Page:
As always, I’ve been reading a lot of nonfiction these last few weeks. Somehow I managed to pick up two books that have Chicago as a major setting.
The first, The Devil in the White City by Erik Larson, talks about Chicago as the site of the 1893 World’s Fair. The work it took to build the fairgrounds while the dark machinations of H. H. Holmes also played out in a hotel of his own construction. As the whole of the United States were struck dumb with awe at the White City. Holmes was murdering people, particularly young women, in his murder palace designed in a way to best secret away the bodies of his victims. Since I recently completed the fifth season of American Horror Story, I couldn’t help but draw between Holmes and James Patrick March of the Hotel Cortez which I’m sure was the intention.
Now I’m reading Destiny of the Republic by Candice Millard which centers on the oft-overlooked US president, James Garfield. He was spontaneously nominated at the 1880 Republican National Convention which was held in Chicago that year. This happened despite him giving a speech in support of fellow Ohioan and then-Secretary of the Treasury, John Sherman and publicly decrying his name being put up for nomination as the convention went on.
Unfortunately, Garfield’s is perhaps most famous for being assassinated. He was a Gilded Age president and in my high school history classes, we were taught a good chunk of president’s during this time were unremarkable. There was so much corruption fueled in part by the spoils system beneath the surface of their administration that their tenures seemed moot in comparison.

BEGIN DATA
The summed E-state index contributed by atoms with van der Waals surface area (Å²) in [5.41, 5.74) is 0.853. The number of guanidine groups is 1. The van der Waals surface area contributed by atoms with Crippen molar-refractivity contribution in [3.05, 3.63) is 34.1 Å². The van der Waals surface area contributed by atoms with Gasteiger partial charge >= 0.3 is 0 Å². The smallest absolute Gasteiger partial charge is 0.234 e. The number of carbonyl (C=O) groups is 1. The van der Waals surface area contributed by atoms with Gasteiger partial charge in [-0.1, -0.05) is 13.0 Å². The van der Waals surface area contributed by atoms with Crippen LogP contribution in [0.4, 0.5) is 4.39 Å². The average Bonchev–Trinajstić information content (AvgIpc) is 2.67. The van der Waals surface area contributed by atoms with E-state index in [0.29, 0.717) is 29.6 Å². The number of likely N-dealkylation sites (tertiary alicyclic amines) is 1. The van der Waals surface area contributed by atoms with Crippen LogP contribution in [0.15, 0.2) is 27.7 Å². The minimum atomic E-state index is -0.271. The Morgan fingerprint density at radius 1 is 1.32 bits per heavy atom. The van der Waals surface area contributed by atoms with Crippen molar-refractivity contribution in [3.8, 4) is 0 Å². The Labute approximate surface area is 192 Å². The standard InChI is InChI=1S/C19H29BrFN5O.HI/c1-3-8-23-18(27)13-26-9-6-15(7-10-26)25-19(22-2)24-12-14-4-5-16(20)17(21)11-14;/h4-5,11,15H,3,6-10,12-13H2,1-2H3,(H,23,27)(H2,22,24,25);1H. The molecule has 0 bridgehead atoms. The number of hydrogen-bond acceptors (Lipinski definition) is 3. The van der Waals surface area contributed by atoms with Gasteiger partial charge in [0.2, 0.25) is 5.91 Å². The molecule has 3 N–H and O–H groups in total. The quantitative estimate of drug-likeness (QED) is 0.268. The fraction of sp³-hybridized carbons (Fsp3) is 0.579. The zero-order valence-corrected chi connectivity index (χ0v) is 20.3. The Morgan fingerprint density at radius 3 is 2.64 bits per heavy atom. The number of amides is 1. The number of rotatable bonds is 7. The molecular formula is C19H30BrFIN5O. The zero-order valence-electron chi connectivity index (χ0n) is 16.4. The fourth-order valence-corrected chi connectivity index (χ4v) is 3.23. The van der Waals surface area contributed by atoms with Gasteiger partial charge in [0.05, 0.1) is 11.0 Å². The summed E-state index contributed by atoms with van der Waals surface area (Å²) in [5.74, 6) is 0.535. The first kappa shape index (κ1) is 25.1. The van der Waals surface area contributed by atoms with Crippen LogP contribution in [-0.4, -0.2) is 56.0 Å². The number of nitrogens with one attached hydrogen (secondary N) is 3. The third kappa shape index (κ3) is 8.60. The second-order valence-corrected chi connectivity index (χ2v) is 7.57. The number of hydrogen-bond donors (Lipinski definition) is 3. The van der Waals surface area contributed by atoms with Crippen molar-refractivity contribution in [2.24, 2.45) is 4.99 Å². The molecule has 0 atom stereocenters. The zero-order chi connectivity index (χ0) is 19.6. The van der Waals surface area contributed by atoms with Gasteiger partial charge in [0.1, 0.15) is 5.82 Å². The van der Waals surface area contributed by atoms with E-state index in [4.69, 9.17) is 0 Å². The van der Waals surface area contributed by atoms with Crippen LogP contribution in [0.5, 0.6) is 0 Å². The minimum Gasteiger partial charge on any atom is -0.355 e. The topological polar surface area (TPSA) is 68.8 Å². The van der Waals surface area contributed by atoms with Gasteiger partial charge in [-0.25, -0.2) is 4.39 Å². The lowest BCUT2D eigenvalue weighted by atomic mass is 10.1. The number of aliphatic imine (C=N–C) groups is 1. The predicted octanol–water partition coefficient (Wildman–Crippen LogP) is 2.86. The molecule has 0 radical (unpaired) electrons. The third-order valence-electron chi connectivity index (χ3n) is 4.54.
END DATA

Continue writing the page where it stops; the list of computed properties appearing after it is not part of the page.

But I’m not quite sure how fair this assessment was. I question most of the things I learned in high school history classes and this book has already more keenly interested me in Garfield’s life. Here are a few of the things I learned about the 20th President of the United States:
1) He was raised in poor circumstances. He lost his father at a fairly young age leaving his mother, Eliza, to care for him and his other siblings. Encouraged by her and propelled by his own work ethic, he made the most out of his status by improving himself through education.
2) He lusted after a life on the seas. He set off to be a sailor when he was young acting on this desire.
3) He was a Union hero, during the Civil War and a fierce abolitionist. His strategy at the Battle of Middle Creek not only landed him a Union victory despite his small army but helped keep the state of Kentucky from falling into Confederate hands.
That’s all I have this week! Did any nonfiction book catch any of your interest this week? What were they about? I would love to know!